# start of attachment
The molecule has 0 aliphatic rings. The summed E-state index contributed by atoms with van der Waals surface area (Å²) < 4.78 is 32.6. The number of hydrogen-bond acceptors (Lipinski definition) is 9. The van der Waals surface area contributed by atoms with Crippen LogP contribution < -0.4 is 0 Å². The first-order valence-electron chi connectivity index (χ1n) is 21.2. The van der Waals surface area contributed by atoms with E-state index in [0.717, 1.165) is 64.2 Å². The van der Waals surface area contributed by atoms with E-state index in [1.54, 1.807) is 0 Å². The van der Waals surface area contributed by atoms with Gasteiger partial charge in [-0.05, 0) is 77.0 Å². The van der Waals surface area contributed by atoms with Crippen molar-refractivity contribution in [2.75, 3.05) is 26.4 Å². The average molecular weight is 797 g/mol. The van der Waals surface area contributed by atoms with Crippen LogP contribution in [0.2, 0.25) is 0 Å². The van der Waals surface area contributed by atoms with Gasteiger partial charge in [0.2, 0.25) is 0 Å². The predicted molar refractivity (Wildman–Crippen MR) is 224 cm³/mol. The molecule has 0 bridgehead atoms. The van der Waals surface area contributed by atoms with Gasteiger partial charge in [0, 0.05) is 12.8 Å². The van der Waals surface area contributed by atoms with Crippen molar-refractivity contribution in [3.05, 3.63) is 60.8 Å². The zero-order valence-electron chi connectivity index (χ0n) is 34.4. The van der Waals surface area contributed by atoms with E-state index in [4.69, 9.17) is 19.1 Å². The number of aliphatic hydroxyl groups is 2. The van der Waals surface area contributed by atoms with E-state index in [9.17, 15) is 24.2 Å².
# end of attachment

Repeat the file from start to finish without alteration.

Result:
The molecule has 0 aliphatic rings. The summed E-state index contributed by atoms with van der Waals surface area (Å²) < 4.78 is 32.6. The number of hydrogen-bond acceptors (Lipinski definition) is 9. The van der Waals surface area contributed by atoms with Crippen LogP contribution < -0.4 is 0 Å². The first-order valence-electron chi connectivity index (χ1n) is 21.2. The van der Waals surface area contributed by atoms with E-state index in [0.717, 1.165) is 64.2 Å². The van der Waals surface area contributed by atoms with E-state index in [1.54, 1.807) is 0 Å². The van der Waals surface area contributed by atoms with Gasteiger partial charge in [-0.05, 0) is 77.0 Å². The van der Waals surface area contributed by atoms with Crippen molar-refractivity contribution in [2.75, 3.05) is 26.4 Å². The average molecular weight is 797 g/mol. The van der Waals surface area contributed by atoms with Crippen LogP contribution in [0.2, 0.25) is 0 Å². The van der Waals surface area contributed by atoms with Gasteiger partial charge in [0.2, 0.25) is 0 Å². The predicted molar refractivity (Wildman–Crippen MR) is 224 cm³/mol. The molecule has 0 bridgehead atoms. The van der Waals surface area contributed by atoms with Gasteiger partial charge in [0, 0.05) is 12.8 Å². The van der Waals surface area contributed by atoms with Crippen molar-refractivity contribution in [3.05, 3.63) is 60.8 Å². The zero-order valence-electron chi connectivity index (χ0n) is 34.4. The van der Waals surface area contributed by atoms with E-state index in [4.69, 9.17) is 19.1 Å². The number of aliphatic hydroxyl groups is 2. The van der Waals surface area contributed by atoms with E-state index in [9.17, 15) is 24.2 Å².